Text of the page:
Covid-19 rules on teaching helped staff to create new opportunities for students on the MA Broadcast Journalism at Cardiff University School of Journalism, Media and Culture (JOMEC)
The Covid-19 pandemic has had a profound effect on teaching journalism.
The thing educators and students value most — face-to-face tuition — went out of the window.
In its place came ‘Blended learning’; a mixture of pre-recorded lecture videos, live online seminars and, when possible, some face-to-face classes.
However, the face-to-face sessions available to us were restricted to low numbers of people per room. Teachers and students were masked, sanitised and physically distanced.
If your first answer to this question is ‘What is TikTok?’ — don’t worry, there’s an explainer later.
That three-word question gets to the heart of this piece.
How many of us are true early adopters, either in newsroom or at journalism schools?
We should all be EAs, right? It’s just that the same old one-two punch of time and money stops us from being as up-to-date as we’d like to be.
When I spoke to a number of social media editors at major UK news outlets for this article I received broadly the same response: “We’re on the fence.”
I was trying to be addicted to CNN but then my colleagues intervened.
IN the lead up to the 2020 US election, throughout the Capitol Hill riot and on past the inauguration, I became an addict.
One of the WhatsApp groups I’m a member of developed into my favourite source of news coverage (and chatter).
Its members are a shadowy cabal of international journalists, academics, experts and, somehow, me.
Day after day the perma-bleeping beast burped up the best new reportage, the most relevant deep-dives, documentaries, TED talks, digital projects and everything in between.
The volume of great content posted…
Rhian Roberts, Commissioning Editor for Digital and Podcasts on Radio 3, 4 and 4 Extra, reveals what she sees next for the BBC during audio’s new industrial revolution.
It’s the first Podcon Cymru. The event is sold out.
There’s gasping room only in the cavernous main lecture theatre at the multi-million pound edifice built to house Cardiff University’s School of Journalism, Media and Culture (JOMEC).
The audience is a mixture of publishing industry bigwigs, presenters from podcasts large and small, tech types, trend-chasers and the generally pod-curious.
The opening keynote from Matt Deegan of the British Podcast Awards yomps through…
Four small words; the future of journalism. What should we expect to see making a dent in our profession over the 12 months ahead? Co-authored by Gavin Allen and Dr. David Dunkley Gyimah
What does social media have in store for a likely devious US Election campaign? How can publishers rebuild bonds of trust with readers? Do new laws need to be passed to protect our democracy? And which cases in the courts could have an effect on the way journalists work?
Social media platforms are under pressure.
They are being asked to take action on fake news, extreme content and lots of other other internet nasties.
That pressure grows with, among other things, every Facebook Live murder.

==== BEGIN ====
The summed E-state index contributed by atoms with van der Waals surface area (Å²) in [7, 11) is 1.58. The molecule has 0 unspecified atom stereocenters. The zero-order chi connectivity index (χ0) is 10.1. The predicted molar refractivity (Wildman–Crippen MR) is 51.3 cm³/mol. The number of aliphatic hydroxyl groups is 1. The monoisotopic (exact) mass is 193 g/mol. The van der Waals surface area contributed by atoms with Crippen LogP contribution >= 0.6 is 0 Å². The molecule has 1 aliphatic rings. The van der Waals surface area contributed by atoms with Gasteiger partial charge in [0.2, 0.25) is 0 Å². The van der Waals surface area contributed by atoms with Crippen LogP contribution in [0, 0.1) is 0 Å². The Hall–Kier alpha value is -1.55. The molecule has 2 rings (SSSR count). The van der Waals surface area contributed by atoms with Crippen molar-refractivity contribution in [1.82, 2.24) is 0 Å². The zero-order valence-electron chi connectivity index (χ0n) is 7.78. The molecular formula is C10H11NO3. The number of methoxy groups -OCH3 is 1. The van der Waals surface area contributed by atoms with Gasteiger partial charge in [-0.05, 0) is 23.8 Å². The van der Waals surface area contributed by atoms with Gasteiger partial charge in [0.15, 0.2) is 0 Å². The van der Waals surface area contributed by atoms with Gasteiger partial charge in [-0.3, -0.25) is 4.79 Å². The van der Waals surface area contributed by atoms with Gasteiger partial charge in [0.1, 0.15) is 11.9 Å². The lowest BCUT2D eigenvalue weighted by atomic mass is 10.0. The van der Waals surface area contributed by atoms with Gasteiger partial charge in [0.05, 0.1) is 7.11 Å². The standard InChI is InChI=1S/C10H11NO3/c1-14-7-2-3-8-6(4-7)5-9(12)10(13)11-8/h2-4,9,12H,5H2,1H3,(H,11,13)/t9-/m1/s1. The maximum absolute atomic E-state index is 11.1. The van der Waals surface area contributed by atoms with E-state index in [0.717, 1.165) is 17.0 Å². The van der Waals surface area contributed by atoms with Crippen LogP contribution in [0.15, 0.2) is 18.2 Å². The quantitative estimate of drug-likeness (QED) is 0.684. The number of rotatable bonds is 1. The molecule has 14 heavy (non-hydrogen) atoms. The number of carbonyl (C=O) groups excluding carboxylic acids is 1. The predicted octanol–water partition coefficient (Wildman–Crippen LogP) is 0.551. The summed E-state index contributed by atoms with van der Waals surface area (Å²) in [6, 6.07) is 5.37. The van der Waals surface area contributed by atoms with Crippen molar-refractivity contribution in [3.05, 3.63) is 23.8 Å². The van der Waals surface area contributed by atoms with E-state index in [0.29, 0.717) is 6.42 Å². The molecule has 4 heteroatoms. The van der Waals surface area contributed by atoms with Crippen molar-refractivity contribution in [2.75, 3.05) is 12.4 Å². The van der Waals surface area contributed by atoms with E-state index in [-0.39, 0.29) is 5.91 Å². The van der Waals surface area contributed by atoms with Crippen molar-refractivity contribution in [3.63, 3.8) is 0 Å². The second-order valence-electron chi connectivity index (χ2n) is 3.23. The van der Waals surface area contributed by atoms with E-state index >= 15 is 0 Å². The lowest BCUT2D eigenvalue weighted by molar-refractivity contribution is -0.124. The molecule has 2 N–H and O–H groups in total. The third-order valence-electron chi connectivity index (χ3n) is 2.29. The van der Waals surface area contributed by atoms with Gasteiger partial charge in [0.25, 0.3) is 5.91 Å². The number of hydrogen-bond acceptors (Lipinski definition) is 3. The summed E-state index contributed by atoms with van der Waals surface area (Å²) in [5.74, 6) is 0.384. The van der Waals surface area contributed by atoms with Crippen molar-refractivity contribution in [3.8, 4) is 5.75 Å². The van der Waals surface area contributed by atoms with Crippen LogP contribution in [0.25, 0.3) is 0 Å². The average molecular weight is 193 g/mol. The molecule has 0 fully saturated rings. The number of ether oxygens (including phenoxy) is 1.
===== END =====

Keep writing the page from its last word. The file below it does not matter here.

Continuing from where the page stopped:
The yoke of regulation seems inevitable at this point; the platforms may even be welcoming of it.
They are beaten from pillar to post with each new atrocity that arises.
Some guidance on what action they need to take — by definition of law or regulation — would therefore help them to stop looking like the boogeymen of the internet.
The regulation debate raised…
The president of the Bulgaria Football Union has quit — and it will change absolutely nothing in Bulgarian football.
It may appear Borislav Mihailov did the decent thing by resigning but he had been pushed by Prime Minister Boyko Borissov, who called for him to quit and cut government funding to the FA until he left.
This, of course, follows the stinking offal that was Bulgarian fans’ racist abuse of England players as the Three Lions spanked the hapless homers 0–6 in Sofia last night.
Before I get into the racism — what a performance from England! Goals, goals, goals…
When everything is changing all of the time is it actually possible to future-proof yourself?
And if so, what are the skills you need to thrive in the modern age?
The people tasked with driving forward our major institutions perhaps have as much a say in how the vocation evolves as the rampant advance of tech and collapse of tradition.
Those brave enough to lay out a vision then need people who can deliver it.
Today, the (still pretty new) Digital Director of BBC News, Naja Nielsen, delivered a masterclass for our students at Cardiff University’s School of Journalism Media…
Richard Beech, 30, has spent his career so far bending and breaking rules for some of the UK’s best and biggest digital startups, including BuzzFeed, JOE Media and DriveTribe.
He is now the director of The Ginger Agency, a marketing start-up working with the likes of News UK and Reach to help build audiences for the future.
He chats to Gavin Allen about the advice he wishes he’d received as a young journalist, how to build your brand on social media and the ‘one massive mistake’ The Guardian is making.
What advice do you wish you had been given when…